6 min

Takeaways from CDW’s Aruba Hackathon

Cross-team collaboration among networking and software teams leads to innovation in the Aruba Central cloud management platform.

Aruba Hackathon

CDW recently wrapped up a hackathon with Aruba focused on solving real world problems with Aruba Central, Aruba’s cloud management platform. This event was a hit with our engineers, and we want to share some insights into the event and hackathons in general.

Developing Proof-of-Concept Software Solutions

For those unfamiliar, a hackathon, according to Wikipedia, is “a design sprint-like event; often, in which computer programmers and others involved in software development, including graphic designers, interface designers, project managers, domain experts, and others collaborate intensively on software projects.” The goal of our event was to create proof-of-concept software that addressed real business needs faced by customers using Aruba Central.  Our teams easily met this goal not only because they’re talented but also because the right pieces for the event were in place. Here are some of the things we’ve learned that make up that recipe for success.

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Ensure everyone has a base knowledge of network programmability and the technology you will be working with.

We invited engineers with core networking knowledge and various levels of skill in both Aruba and network programmability to the event. Some people were highly skilled in the Aruba ecosystem and others skilled in network programmability, APIs and automation. This wide spectrum of knowledge and skills allowed the teams to play off each other’s strengths and grow in areas where they weren’t as knowledgeable. We also made sure to conduct lead-up meetings prior to the event to provide high level education on key topics along with take away resources for them to learn more. That way, when the hackathon was underway everyone was better equipped to hit the ground running.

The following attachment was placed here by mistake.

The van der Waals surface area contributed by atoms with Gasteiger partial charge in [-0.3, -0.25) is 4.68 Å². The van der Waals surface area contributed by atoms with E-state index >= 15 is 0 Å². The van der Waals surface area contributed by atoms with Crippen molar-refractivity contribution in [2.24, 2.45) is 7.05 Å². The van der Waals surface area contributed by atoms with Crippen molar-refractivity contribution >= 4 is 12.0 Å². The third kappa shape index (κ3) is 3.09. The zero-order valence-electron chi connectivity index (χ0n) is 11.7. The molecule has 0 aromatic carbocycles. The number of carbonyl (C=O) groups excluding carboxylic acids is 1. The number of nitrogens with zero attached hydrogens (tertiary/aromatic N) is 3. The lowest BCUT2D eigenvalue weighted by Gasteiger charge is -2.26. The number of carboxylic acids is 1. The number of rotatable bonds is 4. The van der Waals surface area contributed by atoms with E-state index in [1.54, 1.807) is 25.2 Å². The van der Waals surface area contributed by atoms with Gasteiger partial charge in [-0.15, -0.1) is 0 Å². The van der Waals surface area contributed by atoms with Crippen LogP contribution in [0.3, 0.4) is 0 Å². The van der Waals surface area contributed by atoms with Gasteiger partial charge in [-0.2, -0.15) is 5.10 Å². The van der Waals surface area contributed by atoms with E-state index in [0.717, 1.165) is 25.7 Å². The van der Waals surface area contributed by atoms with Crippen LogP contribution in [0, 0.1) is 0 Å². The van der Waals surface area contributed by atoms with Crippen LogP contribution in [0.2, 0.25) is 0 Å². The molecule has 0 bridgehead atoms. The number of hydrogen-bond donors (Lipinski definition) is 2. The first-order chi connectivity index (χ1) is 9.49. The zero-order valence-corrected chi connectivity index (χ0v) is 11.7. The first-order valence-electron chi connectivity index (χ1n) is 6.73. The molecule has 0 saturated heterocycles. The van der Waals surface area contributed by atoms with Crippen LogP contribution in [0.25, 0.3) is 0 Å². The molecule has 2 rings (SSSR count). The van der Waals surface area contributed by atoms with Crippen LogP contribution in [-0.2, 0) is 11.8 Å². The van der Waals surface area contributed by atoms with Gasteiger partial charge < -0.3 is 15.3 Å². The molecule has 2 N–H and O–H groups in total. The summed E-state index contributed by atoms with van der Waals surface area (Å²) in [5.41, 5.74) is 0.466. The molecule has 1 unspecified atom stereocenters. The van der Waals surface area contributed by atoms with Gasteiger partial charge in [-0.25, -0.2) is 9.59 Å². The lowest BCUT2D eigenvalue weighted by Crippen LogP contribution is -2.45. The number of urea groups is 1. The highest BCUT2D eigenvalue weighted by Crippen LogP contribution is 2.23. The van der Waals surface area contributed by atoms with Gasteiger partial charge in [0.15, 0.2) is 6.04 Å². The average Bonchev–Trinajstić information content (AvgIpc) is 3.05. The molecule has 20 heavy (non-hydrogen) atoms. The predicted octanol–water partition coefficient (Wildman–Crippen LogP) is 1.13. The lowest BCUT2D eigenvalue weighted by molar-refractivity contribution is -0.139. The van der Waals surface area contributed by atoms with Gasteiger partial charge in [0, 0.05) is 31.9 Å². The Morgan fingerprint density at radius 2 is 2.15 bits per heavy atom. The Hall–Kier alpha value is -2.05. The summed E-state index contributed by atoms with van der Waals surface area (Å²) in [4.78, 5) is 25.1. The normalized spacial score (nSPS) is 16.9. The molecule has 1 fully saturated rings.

Define a goal and judging criteria.

In our hackathon, we gave engineers free rein to solve whatever problems they thought were important providing that the solution utilized Aruba Central. For other organizations, there may be a specific business/technical problem you’d like to see attacked. Either way, it's critical to define the goal of the hackathon prior to the event. Along with the goal it is important to have specific judging criteria. How important is function code, completeness of the idea, presentation, etc. That should all be outlined in advance so participants know what success looks like and aren’t crippled by decision paralysis.

Provide support.

Issues, both technical and logistical, are bound to come up in the hackathon. Having resources that can help the team through questions or assist them with their ideas is critical to success. CDW partnered with Aruba technical marketing engineers (TMEs) to provide the participants an overlay of resources that could assist with questions regarding product and process. The team had queries, ranging from lab help to questions on the inner workings of the Aruba Central SDK and Ansible role. Additionally, we came together for regular check-ins with the teams to help ensure that they were making progress and help with any logistical issues to ensure each team was getting value from the event.

The Value of a Hackathon

Hackathons can be time-consuming events, often taking people away from their day job to participate, which can be a hard sell to upper management. However, from our experience and from speaking to customers, these events can pay for themselves many times over with the innovation and the exploration that results from them.

We’ve been hearing people in the industry say for years that we are moving to a more programmatic and API-based approach to network infrastructure. As this messaging has spread, many engineers learn about APIs, Python, git, SDKs, etc., but do not really understand how to apply them in a practical manner.